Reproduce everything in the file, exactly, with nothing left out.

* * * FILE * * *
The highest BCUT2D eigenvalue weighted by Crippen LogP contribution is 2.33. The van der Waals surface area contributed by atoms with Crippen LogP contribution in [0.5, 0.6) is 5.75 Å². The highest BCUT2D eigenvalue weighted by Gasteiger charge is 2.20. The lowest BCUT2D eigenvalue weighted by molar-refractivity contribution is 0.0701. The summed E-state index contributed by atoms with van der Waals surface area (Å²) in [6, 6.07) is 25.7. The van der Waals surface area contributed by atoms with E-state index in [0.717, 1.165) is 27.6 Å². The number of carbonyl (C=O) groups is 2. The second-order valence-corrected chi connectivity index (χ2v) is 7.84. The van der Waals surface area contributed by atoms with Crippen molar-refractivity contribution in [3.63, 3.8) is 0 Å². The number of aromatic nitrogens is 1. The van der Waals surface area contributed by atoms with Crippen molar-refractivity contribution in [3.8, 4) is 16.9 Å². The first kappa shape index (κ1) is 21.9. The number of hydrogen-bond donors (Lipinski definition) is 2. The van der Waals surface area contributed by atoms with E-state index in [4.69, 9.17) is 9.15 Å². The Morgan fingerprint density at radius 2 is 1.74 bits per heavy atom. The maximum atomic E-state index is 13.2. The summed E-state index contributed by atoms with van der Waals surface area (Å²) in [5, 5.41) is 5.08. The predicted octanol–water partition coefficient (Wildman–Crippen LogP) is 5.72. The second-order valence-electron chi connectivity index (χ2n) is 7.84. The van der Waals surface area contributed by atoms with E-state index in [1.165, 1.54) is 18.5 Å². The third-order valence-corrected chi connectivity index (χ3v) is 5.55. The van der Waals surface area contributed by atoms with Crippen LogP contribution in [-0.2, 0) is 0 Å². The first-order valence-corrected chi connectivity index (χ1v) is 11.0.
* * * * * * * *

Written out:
The highest BCUT2D eigenvalue weighted by Crippen LogP contribution is 2.33. The van der Waals surface area contributed by atoms with Crippen LogP contribution in [0.5, 0.6) is 5.75 Å². The highest BCUT2D eigenvalue weighted by Gasteiger charge is 2.20. The lowest BCUT2D eigenvalue weighted by molar-refractivity contribution is 0.0701. The summed E-state index contributed by atoms with van der Waals surface area (Å²) in [6, 6.07) is 25.7. The van der Waals surface area contributed by atoms with E-state index in [0.717, 1.165) is 27.6 Å². The number of carbonyl (C=O) groups is 2. The second-order valence-corrected chi connectivity index (χ2v) is 7.84. The van der Waals surface area contributed by atoms with Crippen molar-refractivity contribution in [3.63, 3.8) is 0 Å². The number of aromatic nitrogens is 1. The van der Waals surface area contributed by atoms with Crippen molar-refractivity contribution in [3.8, 4) is 16.9 Å². The first kappa shape index (κ1) is 21.9. The number of hydrogen-bond donors (Lipinski definition) is 2. The van der Waals surface area contributed by atoms with E-state index in [4.69, 9.17) is 9.15 Å². The Morgan fingerprint density at radius 2 is 1.74 bits per heavy atom. The maximum atomic E-state index is 13.2. The summed E-state index contributed by atoms with van der Waals surface area (Å²) in [5, 5.41) is 5.08. The predicted octanol–water partition coefficient (Wildman–Crippen LogP) is 5.72. The second-order valence-electron chi connectivity index (χ2n) is 7.84. The van der Waals surface area contributed by atoms with E-state index in [1.165, 1.54) is 18.5 Å². The third-order valence-corrected chi connectivity index (χ3v) is 5.55. The van der Waals surface area contributed by atoms with Crippen LogP contribution in [-0.2, 0) is 0 Å². The first-order valence-corrected chi connectivity index (χ1v) is 11.0.